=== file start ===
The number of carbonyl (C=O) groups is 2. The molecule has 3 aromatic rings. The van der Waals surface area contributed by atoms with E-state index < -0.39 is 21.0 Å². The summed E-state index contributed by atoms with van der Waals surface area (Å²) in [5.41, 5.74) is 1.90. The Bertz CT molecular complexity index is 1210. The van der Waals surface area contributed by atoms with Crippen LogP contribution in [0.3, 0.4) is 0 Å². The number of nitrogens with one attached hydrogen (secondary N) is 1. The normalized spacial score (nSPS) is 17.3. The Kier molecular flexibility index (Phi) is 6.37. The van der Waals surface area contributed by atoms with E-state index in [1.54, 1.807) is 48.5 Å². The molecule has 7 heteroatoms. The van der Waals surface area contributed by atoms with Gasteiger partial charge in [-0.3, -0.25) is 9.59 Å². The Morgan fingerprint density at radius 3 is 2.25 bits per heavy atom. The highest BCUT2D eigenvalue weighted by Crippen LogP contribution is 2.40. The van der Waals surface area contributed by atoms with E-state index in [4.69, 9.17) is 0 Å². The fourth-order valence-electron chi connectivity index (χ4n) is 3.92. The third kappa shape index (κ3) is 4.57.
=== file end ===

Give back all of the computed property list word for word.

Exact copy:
The number of carbonyl (C=O) groups is 2. The molecule has 3 aromatic rings. The van der Waals surface area contributed by atoms with E-state index < -0.39 is 21.0 Å². The summed E-state index contributed by atoms with van der Waals surface area (Å²) in [5.41, 5.74) is 1.90. The Bertz CT molecular complexity index is 1210. The van der Waals surface area contributed by atoms with Crippen LogP contribution in [0.3, 0.4) is 0 Å². The number of nitrogens with one attached hydrogen (secondary N) is 1. The normalized spacial score (nSPS) is 17.3. The Kier molecular flexibility index (Phi) is 6.37. The van der Waals surface area contributed by atoms with E-state index in [1.54, 1.807) is 48.5 Å². The molecule has 7 heteroatoms. The van der Waals surface area contributed by atoms with Gasteiger partial charge in [-0.3, -0.25) is 9.59 Å². The Morgan fingerprint density at radius 3 is 2.25 bits per heavy atom. The highest BCUT2D eigenvalue weighted by Crippen LogP contribution is 2.40. The van der Waals surface area contributed by atoms with E-state index in [4.69, 9.17) is 0 Å². The fourth-order valence-electron chi connectivity index (χ4n) is 3.92. The third kappa shape index (κ3) is 4.57.